I use to shoot miles of this stuff. First tri-x and plus-x then later Tmax. I'd buy film on 100 foot rolls and re-spool it onto those reloadable 35mm cartridges. "freestyle" in Hollywood http://www.freestylephoto.biz/sc_main.php sells these supplies at student prices. I see they are have a deal right now 50 rolls for $12. The processing equipment is very lw priced (just a stainless tank and reels) The cost was nearly free or at least well within a 13 year old's budget. Now a "few" decades later I've not given up B&W film. I'm just "between" cameras. Looking to get a 4x5 system as I've just sold a medium format system.

    I don't see much reason for using 35mm film anymore not when the larger formats are affordable now. Just get a big computer, scanned film frames are _huge_ 100MP images.
     
  22. beingme thread starter macrumors member

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    #22
    i emailed my teacher and she said i needed a fully manual camera that focuses manually. i was hoping to buy the Canon K2 but it has autofocus. Can I somehow turn the autofocus off and manually adjust the focus.
     
  23. jlcharles macrumors 6502

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    #23
    You don't want a K2. The film rebel line is junk. I have a Ti. You can get much better cameras than that. And the thing with autofocus cameras is they usually don't have focus prisms or whatever they are called that help you focus.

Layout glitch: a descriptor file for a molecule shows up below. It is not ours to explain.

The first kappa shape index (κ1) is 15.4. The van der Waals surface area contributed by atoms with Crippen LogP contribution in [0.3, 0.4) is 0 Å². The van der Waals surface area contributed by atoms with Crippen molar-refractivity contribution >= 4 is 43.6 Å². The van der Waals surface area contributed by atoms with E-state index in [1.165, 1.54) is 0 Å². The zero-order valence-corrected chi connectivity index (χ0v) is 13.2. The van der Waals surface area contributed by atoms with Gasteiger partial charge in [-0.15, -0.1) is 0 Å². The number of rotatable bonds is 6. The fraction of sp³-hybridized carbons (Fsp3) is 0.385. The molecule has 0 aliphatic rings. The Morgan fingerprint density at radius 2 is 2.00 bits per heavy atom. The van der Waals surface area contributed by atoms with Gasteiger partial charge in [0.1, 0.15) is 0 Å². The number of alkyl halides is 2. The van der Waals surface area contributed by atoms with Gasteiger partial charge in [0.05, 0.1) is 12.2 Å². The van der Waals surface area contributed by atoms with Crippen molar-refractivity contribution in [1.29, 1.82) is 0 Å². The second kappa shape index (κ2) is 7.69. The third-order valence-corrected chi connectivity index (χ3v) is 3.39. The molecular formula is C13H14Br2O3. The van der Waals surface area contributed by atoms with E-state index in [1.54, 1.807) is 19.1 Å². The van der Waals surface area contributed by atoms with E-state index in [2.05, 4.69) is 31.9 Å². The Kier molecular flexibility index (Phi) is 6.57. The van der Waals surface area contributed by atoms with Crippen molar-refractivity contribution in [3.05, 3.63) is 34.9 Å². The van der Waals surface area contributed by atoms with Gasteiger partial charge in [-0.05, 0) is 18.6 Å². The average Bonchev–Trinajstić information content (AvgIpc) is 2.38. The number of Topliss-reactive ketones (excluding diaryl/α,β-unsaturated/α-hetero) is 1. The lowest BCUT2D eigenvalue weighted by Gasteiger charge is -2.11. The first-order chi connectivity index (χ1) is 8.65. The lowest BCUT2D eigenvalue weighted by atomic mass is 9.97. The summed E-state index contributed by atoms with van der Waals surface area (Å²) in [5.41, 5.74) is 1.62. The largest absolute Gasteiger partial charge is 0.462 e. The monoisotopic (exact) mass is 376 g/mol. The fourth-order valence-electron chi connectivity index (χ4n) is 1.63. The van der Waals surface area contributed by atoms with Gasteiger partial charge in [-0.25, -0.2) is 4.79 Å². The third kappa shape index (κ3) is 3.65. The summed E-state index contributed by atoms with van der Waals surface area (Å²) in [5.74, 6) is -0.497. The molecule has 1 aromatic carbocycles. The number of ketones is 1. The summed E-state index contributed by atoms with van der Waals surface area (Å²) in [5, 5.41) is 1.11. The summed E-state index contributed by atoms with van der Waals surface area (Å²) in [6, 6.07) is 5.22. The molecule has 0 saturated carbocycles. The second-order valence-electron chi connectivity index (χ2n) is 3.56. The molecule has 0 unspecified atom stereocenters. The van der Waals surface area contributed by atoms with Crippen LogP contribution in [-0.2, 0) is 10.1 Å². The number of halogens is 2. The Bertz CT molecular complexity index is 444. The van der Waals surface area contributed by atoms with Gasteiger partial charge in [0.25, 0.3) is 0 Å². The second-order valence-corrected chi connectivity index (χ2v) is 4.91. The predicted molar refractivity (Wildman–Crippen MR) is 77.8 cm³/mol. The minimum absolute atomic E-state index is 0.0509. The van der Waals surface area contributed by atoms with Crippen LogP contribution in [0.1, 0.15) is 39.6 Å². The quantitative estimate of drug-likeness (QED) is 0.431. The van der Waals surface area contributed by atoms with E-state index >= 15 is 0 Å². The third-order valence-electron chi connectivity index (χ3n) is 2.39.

If you get a manual focus Nikon, the lenses will work on any Nikon body, even the digitals.

    Or get a classic Olympus OM2 or something. Cheap, good lenses. Check Keh.
     
  24. beingme thread starter macrumors member

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    #24
  25. shieldyoureyes macrumors 6502

    shieldyoureyes

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    #25
    The FM10 is a great cheap camera for starting out, but I would highly recommend picking up a used manual focus body.

    KEH is extremely reputable and has very fair prices Here are all of there manual focus Nikon bodies

    Most of the older bodies will have better build quality than the FM10 as well as automatic aperture priority exposure as well and completely manual controls. On top of that, they will be cheaper.

    If you can afford it, the Nikon F3 is just about the best manual focus Nikon you can buy.

    Also, look into getting a 50mm f/1.8 instead of a zoom. I have a feeling you would have much more fun with it, as you can get a very shallow DoF and use it in very low light. Also, you can get a 'Series E' which is still amazing, just has a little plastic for under $50.

    Good luck with the class, and beware...film is addicting. I took a class just to learn the basics of film (I had been using only dslr's) and now I shoot film 90% of the time. I think you'll have a lot of fun!